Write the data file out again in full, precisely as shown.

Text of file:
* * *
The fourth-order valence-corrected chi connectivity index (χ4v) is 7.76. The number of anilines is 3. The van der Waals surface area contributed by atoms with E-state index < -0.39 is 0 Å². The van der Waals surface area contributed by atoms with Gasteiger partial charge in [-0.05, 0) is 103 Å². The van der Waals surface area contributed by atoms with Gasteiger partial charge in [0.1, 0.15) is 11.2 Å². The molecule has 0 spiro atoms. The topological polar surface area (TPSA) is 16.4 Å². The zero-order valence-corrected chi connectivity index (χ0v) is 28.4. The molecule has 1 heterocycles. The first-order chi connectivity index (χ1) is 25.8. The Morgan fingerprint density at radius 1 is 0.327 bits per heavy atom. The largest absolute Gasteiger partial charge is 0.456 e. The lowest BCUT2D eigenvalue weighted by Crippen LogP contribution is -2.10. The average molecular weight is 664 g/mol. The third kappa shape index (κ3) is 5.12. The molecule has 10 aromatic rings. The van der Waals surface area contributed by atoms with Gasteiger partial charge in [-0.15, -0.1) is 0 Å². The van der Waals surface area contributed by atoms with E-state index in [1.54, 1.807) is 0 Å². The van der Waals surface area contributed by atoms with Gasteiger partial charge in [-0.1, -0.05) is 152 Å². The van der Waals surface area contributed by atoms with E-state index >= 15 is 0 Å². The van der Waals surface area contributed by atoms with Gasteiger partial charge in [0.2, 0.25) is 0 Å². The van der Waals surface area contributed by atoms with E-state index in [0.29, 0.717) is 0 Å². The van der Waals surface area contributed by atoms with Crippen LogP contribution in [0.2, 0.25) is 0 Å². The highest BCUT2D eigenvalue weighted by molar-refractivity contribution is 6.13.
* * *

The fourth-order valence-corrected chi connectivity index (χ4v) is 7.76. The number of anilines is 3. The van der Waals surface area contributed by atoms with E-state index < -0.39 is 0 Å². The van der Waals surface area contributed by atoms with Gasteiger partial charge in [-0.05, 0) is 103 Å². The van der Waals surface area contributed by atoms with Gasteiger partial charge in [0.1, 0.15) is 11.2 Å². The molecule has 0 spiro atoms. The topological polar surface area (TPSA) is 16.4 Å². The zero-order valence-corrected chi connectivity index (χ0v) is 28.4. The molecule has 1 heterocycles. The first-order chi connectivity index (χ1) is 25.8. The Morgan fingerprint density at radius 1 is 0.327 bits per heavy atom. The largest absolute Gasteiger partial charge is 0.456 e. The lowest BCUT2D eigenvalue weighted by Crippen LogP contribution is -2.10. The average molecular weight is 664 g/mol. The third kappa shape index (κ3) is 5.12. The molecule has 10 aromatic rings. The van der Waals surface area contributed by atoms with Gasteiger partial charge in [-0.15, -0.1) is 0 Å². The van der Waals surface area contributed by atoms with E-state index in [1.54, 1.807) is 0 Å². The van der Waals surface area contributed by atoms with Gasteiger partial charge in [-0.1, -0.05) is 152 Å². The van der Waals surface area contributed by atoms with E-state index >= 15 is 0 Å². The van der Waals surface area contributed by atoms with Gasteiger partial charge in [0.2, 0.25) is 0 Å². The van der Waals surface area contributed by atoms with E-state index in [0.29, 0.717) is 0 Å². The van der Waals surface area contributed by atoms with Crippen LogP contribution in [0.2, 0.25) is 0 Å². The highest BCUT2D eigenvalue weighted by molar-refractivity contribution is 6.13.